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Math Help - Jumping x's and o'x problem

  1. #1
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    Jumping x's and o'x problem

    Okay I'm taking an online math course and my professor gives us these problems weekly I've been doing well with them until now. HELP!

    With a grid of x's and o's how many jumps (minimum) does it take to get all the x's to the opposite side of the board and all the o's to the opposite side of the board.

    •If you are an X, you can only move one or two spaces to the right to an open square. If you are an O, you can only move one or two spaces to the left to an open square. You may jump over one letter when moving, but it has to be a letter different from the letter moving. What is the minimum number of moves it takes to move the O’s to the other left and the X’s to the other right?

    board looks like this:

    XXX OOO

    There are no spaces between letters but one space seperating x's and o's

    the problem should end up looking like this:

    OOO XXX
    Last edited by misskatemarie; May 28th 2008 at 09:37 AM. Reason: re read problem and added instructions
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  2. #2
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    more help

    Okay so I think I have figured out a solution but now my prof wants an equation for the solution. I'm so lost now.

    Heres what I found....

    I found that if you have

    3 blocks 1 of each letter you will have 3 total moves
    5 blocks 2 of each letter you will have 8 total moves
    7 blocks 3 of each letter you will have 15 total moves
    9 blocks 4 of each letter you will have 24 total moves
    11 blocks 5 of each letter you will have 34 total moves

    the equation must be in y=mx+b form... I'm confused
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  3. #3
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    Hello, misskatemarie!

    This is a classic brain teaser . . .


    We have a line of red and blue markers. .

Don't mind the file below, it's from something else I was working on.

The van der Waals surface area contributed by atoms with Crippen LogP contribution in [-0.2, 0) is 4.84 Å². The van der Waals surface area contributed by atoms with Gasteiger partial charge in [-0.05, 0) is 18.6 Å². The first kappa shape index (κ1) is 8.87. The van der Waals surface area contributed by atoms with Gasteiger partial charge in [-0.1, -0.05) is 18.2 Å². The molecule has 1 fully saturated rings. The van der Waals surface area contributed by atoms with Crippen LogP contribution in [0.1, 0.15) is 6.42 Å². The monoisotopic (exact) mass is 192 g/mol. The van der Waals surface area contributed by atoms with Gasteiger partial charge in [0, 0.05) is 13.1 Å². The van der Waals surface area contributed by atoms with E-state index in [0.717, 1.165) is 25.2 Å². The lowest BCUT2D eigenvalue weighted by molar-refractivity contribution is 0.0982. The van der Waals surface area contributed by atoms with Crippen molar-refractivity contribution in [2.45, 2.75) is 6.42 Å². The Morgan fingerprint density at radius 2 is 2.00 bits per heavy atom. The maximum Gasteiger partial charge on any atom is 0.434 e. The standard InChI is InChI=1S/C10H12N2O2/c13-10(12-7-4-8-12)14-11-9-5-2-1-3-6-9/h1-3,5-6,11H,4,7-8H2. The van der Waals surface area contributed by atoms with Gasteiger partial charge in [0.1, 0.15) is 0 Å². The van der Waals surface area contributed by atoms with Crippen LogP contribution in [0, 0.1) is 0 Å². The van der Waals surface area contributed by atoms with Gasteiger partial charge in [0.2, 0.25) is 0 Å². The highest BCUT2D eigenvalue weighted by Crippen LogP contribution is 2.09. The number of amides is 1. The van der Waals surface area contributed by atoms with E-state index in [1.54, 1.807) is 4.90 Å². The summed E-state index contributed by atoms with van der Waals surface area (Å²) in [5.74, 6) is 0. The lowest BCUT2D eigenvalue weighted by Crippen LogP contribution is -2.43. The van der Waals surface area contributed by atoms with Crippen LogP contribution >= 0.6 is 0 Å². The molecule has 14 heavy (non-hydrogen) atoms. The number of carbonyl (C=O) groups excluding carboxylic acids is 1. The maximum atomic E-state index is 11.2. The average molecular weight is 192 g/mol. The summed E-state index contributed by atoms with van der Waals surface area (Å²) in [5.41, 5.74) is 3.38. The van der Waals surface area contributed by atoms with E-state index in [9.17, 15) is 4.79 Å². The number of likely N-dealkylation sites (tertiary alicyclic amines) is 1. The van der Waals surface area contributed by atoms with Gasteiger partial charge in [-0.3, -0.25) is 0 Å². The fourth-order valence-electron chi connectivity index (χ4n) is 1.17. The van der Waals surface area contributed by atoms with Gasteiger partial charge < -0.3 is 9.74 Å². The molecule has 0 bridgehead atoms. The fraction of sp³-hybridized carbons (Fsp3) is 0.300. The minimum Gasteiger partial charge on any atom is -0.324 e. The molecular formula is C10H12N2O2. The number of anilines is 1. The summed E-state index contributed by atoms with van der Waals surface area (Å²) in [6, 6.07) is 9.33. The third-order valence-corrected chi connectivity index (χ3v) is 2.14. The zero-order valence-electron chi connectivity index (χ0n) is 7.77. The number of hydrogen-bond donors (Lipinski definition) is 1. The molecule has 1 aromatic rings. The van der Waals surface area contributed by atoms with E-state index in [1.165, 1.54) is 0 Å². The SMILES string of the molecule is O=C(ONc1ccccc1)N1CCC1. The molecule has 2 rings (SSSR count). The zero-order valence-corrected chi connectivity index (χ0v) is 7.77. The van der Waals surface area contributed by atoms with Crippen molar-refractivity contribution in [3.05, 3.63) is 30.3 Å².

The board looks like this:. . X\:X\;X\:\square\;O\:O\:O

    We want to swtich the positions of the markers:
    the X's at the right end and the O's at the left end.

    An X can move one space to the right into an empty square,
    or it can jump an O and land in an empty square.

    An O can move one space to the left into an empty square,
    or it can jump an X and land in an empty square.

    What is the minimum number of moves required
    to move the Xs to the right and the Os to the left?

    The solution looks like this: . O\:O\:O\:\square\:X\:X\:X
    It can take many hours to find the solution.
    Most attempts end up at a situation with no moves available.

    Many years ago, I not only solved this puzzle,
    . . but I found a pattern in the solution.


    Number the positions from 1 to 7.
    With each indicated move, there is only one legal move available.


    We have: . \begin{array}{ccccccc}X & X & X & \square & O & O & O \\ _1 & _2 & _3 & _4 & _5 & _6 & _7 \end{array}

    Move \overrightarrow{3}\!:\;\;\begin{array}{ccccccc}X & X & \square & X & O & O & O \\ _1 & _2 & _3 & _4 & _5&_6&_7\end{array}

    Move \overleftarrow{5}\!:\;\;\begin{array}{ccccccc}X & X & O & X & \square & O & O \\ _1&_2&_3&_4&_5&_6&_7 \end{array}

    Move \overleftarrow{6}\!:\;\;\begin{array}{ccccccc}X & X & O & X & O & \square & O \\ _1&_2&_3&_4&_5&_6&_7 \end{array}

    Move \overrightarrow{4}\!:\;\;\begin{array}{ccccccc}X & X & O & \square & O & X & O \\ _1&_2&_3&_4&_5&_6&_7 \end{array}

    Move \overrightarrow{2}\!:\;\;\begin{array}{ccccccc}X & \square & O & X & O & X & O \\ _1&_2&_3&_4&_5&_6&_7 \end{array}

    Move \overrightarrow{1}\!:\;\;\begin{array}{ccccccc}\sq  uare & X & O & X & O & X & O \\ _1&_2&_3&_4&_5&_6&_7 \end{array}

    Move \overleftarrow{3}\!:\;\;\begin{array}{ccccccc}O & X & \square & X & O & X & O \\ _1&_2&_3&_4&_5&_6&_7 \end{array}